Should you personally guarantee a lease?
Business owners often need to provide a personal guarantee to get a business loan or rent commercial space for their business. Most management consultants say you should keep business and personal financial matters separate, and the loan is for the company rather than the individual. If a company fails or is otherwise unable to pay its rent, the landlord can collect the rent that the company would otherwise have paid in accordance with the rental conditions from the guarantor. It’s also important to find the right landlord and lease, and unfortunately, startup landlords may be a little more reluctant to rent out to companies with a low track record, or they may ask for additional clauses to ensure they get their rent.
For first-time contractors, a personal guarantee can be unavoidable. However, if your company has a proven record of repayment, adequate capital, and a strong balance sheet, you may be able to convince a landlord to waive the guarantee entirely. In other words, if a company is not paying its rent under a commercial lease, the landlord wants someone from whom they can collect the rent from someone other than the business entity itself. This is because many commercial leases — and especially for small businesses or businesses that are just starting out — require the business owner to provide a personal guarantee as the rental period. Typically, a landlord will ask you to offer a deposit or a larger deposit instead of a personal guarantee.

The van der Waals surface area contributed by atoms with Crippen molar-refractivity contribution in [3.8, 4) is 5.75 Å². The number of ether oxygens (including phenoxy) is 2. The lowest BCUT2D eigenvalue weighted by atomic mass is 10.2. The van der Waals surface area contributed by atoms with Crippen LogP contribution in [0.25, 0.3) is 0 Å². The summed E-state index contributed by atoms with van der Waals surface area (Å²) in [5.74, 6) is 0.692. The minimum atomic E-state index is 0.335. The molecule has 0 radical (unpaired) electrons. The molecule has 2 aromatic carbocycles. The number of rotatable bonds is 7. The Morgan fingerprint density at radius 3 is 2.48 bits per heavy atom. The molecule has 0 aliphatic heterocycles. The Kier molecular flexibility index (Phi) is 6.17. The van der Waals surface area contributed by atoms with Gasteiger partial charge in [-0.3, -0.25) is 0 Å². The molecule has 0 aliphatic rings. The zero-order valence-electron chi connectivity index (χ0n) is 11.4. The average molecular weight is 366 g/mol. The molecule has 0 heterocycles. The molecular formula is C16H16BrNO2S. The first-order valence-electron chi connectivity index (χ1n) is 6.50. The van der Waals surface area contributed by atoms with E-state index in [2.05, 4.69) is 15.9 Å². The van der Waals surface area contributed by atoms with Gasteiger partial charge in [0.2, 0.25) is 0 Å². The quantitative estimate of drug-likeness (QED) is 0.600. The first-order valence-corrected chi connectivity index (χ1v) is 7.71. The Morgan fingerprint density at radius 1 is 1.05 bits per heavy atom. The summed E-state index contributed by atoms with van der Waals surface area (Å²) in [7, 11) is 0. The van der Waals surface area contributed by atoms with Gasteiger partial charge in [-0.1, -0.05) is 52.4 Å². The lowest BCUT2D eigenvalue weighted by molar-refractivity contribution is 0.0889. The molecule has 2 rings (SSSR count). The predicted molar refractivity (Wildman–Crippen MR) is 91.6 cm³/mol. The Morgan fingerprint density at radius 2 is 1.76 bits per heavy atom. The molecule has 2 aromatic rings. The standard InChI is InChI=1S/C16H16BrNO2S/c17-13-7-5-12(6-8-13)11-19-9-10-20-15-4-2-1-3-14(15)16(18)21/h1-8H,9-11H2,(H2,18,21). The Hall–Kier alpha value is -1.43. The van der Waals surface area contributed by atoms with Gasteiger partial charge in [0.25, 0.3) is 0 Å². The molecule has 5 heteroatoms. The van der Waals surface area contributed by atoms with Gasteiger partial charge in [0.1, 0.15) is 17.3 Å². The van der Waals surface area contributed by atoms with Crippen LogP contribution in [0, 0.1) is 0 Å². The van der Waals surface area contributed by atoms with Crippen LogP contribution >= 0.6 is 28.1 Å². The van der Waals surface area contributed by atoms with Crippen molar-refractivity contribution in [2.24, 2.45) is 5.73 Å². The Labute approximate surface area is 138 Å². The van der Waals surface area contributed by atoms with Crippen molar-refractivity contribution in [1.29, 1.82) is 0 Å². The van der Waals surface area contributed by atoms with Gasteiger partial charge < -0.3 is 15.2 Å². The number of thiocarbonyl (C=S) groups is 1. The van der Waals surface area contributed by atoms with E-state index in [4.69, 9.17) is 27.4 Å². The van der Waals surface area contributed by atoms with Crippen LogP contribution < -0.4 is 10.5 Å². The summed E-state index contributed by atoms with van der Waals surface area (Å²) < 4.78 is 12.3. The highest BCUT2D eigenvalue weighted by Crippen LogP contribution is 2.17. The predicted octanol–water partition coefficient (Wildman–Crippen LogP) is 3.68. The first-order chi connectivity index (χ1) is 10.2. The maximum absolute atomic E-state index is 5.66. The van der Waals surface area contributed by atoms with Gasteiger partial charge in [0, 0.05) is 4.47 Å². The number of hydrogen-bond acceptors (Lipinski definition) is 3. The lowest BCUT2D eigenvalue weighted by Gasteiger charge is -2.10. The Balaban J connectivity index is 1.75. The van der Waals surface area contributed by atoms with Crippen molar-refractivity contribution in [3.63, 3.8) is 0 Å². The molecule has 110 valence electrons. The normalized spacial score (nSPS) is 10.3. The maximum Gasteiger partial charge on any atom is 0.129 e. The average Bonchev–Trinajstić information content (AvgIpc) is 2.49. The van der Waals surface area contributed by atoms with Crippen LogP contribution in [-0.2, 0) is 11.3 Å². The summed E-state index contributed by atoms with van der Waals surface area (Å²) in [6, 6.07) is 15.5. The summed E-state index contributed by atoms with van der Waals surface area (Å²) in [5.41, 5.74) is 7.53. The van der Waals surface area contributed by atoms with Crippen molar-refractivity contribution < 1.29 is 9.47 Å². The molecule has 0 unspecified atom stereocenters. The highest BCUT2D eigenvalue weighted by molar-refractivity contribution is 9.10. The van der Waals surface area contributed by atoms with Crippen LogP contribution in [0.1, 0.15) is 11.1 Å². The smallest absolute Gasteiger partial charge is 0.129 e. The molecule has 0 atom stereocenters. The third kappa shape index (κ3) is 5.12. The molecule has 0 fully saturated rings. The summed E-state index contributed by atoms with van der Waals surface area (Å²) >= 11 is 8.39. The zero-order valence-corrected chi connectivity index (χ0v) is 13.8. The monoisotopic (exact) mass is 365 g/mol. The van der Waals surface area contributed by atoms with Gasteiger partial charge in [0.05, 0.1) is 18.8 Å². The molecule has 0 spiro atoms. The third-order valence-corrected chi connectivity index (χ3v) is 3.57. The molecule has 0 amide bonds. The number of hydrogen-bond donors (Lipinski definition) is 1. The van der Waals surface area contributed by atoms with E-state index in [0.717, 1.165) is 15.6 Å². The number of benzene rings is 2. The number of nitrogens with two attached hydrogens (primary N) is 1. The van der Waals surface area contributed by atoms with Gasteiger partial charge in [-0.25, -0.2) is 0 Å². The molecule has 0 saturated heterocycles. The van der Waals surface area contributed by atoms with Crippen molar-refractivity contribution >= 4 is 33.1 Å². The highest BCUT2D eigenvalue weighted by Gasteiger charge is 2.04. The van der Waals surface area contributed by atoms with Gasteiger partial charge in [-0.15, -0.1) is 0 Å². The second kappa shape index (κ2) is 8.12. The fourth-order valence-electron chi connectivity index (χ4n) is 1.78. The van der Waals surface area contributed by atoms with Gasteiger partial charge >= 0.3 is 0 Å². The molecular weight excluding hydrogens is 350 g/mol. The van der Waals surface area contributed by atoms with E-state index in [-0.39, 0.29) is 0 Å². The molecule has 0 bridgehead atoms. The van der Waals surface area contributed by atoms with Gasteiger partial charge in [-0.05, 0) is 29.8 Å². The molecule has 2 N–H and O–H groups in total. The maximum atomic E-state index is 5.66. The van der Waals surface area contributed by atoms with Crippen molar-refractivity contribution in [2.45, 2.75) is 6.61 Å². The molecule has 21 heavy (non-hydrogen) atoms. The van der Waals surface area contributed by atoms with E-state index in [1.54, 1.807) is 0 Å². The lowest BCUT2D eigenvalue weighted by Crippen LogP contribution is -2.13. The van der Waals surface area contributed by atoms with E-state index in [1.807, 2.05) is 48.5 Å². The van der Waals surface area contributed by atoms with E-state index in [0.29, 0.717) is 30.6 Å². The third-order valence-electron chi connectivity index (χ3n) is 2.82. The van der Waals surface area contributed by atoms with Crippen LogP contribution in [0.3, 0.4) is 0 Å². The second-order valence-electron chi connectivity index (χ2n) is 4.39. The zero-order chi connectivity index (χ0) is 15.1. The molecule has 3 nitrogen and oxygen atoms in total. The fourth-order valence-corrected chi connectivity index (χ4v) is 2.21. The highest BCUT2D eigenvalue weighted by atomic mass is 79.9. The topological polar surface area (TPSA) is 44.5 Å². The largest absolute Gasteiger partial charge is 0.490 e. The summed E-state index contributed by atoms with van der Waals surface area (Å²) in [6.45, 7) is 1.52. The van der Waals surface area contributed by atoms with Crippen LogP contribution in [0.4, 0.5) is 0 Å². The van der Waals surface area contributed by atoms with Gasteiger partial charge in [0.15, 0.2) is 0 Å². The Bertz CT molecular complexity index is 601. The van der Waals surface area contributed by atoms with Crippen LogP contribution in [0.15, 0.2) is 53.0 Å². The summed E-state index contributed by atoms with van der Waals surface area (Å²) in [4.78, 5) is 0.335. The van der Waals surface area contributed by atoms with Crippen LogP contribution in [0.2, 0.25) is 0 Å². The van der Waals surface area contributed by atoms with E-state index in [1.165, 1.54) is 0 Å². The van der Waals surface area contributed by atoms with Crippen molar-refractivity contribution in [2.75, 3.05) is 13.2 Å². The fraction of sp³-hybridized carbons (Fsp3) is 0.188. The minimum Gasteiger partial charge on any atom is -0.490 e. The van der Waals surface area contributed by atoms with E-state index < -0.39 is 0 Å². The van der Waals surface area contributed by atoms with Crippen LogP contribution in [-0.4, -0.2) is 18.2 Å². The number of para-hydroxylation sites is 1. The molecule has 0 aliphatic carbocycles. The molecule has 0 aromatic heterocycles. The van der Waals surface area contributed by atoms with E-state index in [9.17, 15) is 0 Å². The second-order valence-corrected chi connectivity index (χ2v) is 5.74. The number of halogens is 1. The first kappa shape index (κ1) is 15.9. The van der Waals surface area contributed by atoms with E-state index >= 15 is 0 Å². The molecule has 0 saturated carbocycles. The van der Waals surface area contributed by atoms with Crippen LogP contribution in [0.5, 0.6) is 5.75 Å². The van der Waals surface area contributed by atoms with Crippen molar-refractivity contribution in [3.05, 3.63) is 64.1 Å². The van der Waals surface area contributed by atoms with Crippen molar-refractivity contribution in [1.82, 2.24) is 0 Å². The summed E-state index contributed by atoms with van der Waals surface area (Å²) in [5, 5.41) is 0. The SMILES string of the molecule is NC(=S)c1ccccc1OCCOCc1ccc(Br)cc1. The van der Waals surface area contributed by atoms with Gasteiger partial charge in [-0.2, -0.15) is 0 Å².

A personal guarantee puts the tenant’s own assets, such as real estate, savings or other valuables, at risk if their company is unable to pay rent or other lease obligations. If you’re new to owning a business or are desperate to get a lease, you may be overlooking the legality of the personal guarantee. However, if the personal guarantees are not released when the company is sold, these guarantors guarantee the financial obligations of the company’s buyer. If you signed a personal guarantee under the commercial lease, your options for an early exit are pretty limited.
For example, if you’re looking for retail space to rent in Austin, Tx, most landlords require you to personally guarantee the lease for the entire term. Landlords typically require their potential tenants to provide business financial information such as tax returns, income statements, balance sheets, and personal finances before entering into a formal lease. Most landlords are reluctant to rent out commercial space to startups because they have a high probability of going out of business, and when they do, they leave the landlord an empty space and loss of income. Across the county, from New York to California, ski rental companies demand personal financial guarantees from business owners, even if the company in question was organized as a limited company.
However, when it comes time to sign a commercial lease, it may be impossible to completely isolate the owner’s personal finances from business assets.